We have noted before in this space that, unlike some other courts, the District of Minnesota still holds oral hearings on formal motions. It is common practice for attorneys here to create presentation materials for these hearings, highlighting vital provisions of a document, key statutory language or weaknesses in an opponent’s reasoning. Indeed, the courtrooms are well-equipped for such presentations, and judges are used to receiving them. A recent order from Magistrate Judge Bowbeer offers litigators an important reminder, however, that presentation materials should be shared with your opposition and cannot introduce new, unbriefed arguments.

On September 2, 2016, Magistrate Judge Bowbeer held a hearing on the defendant’s motion for attorneys’ fees, expert witness fees and costs in the M-I Drilling Fluids UK Ltd. v. Dynamic Air Inc. case. The Court Minutes from the hearing reflect that defendant’s counsel provided the Court with a “copy of the Powerpoint presentation it used during oral argument, as well as a copy of counsel’s intended remarks.” While the Minutes noted that the Court would not consider the intended remarks because “briefing on this motion is complete,” Magistrate Judge Bowbeer also invited the plaintiffs to respond by letter brief to any new arguments that were raised in the presentation materials. In their subsequent letter brief, plaintiffs argued that the presentation material included many arguments not made in the briefing, offered simply to circumvent the Local Rule’s word limits. plaintiffs further provided copies of email correspondence showing that defendant’s counsel had initially refused to provide a copy of the presentation materials to opposing counsel, and had never provided a copy of the “intended remarks” that were given to the Court.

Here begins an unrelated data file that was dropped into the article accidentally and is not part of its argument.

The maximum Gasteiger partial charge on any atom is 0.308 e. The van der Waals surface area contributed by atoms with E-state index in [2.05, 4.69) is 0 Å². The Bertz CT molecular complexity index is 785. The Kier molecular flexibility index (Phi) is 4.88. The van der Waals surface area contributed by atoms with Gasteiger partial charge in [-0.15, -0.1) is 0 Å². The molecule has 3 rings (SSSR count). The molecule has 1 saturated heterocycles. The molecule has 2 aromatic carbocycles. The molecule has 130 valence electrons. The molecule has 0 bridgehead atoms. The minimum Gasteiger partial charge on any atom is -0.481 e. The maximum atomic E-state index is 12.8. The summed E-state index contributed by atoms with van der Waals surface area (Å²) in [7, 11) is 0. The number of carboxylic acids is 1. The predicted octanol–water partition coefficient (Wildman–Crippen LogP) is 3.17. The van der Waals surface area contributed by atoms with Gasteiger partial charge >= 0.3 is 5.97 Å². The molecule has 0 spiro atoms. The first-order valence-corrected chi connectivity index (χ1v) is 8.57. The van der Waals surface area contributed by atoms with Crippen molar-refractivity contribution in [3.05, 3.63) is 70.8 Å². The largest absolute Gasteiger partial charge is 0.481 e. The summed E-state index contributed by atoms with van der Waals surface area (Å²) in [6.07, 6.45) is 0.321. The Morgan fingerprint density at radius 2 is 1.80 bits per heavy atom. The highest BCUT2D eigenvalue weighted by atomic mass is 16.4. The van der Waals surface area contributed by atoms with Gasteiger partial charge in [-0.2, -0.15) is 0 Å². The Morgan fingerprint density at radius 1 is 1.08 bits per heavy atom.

In an order that was sure to make the defendant’s legal team cringe, Magistrate Judge Bowbeer agreed with plaintiffs “that consideration of either [the presentation or the intended remarks] by the Court would give defendant an unfair advantage as it would circumvent the deadlines and limits applicable to both parties in connection with the briefing and argument.” Her order indicated that she would therefore “not read or consider either of the documents,” and had “securely disposed of both documents.”

How can litigators avoid similarly receiving express confirmation that the judge has shredded the fruits of their labor? The two takeaways here are simple: First, avoid putting any new material in your presentation. It is an opportunity to emphasize the most important aspects of the argument made in your brief, not to resurrect points that were cut from your original outline. Second, bring several extra copies of the presentation to the hearing—at least enough for the judge, clerk, and opposing counsel. This is good practice in case the AV system does not work properly and avoids any later accusations of ex parte communication with the judge. Refusing to provide your opposing counsel with materials that were given to the court only invites the judge to file the presentation in the waste bin.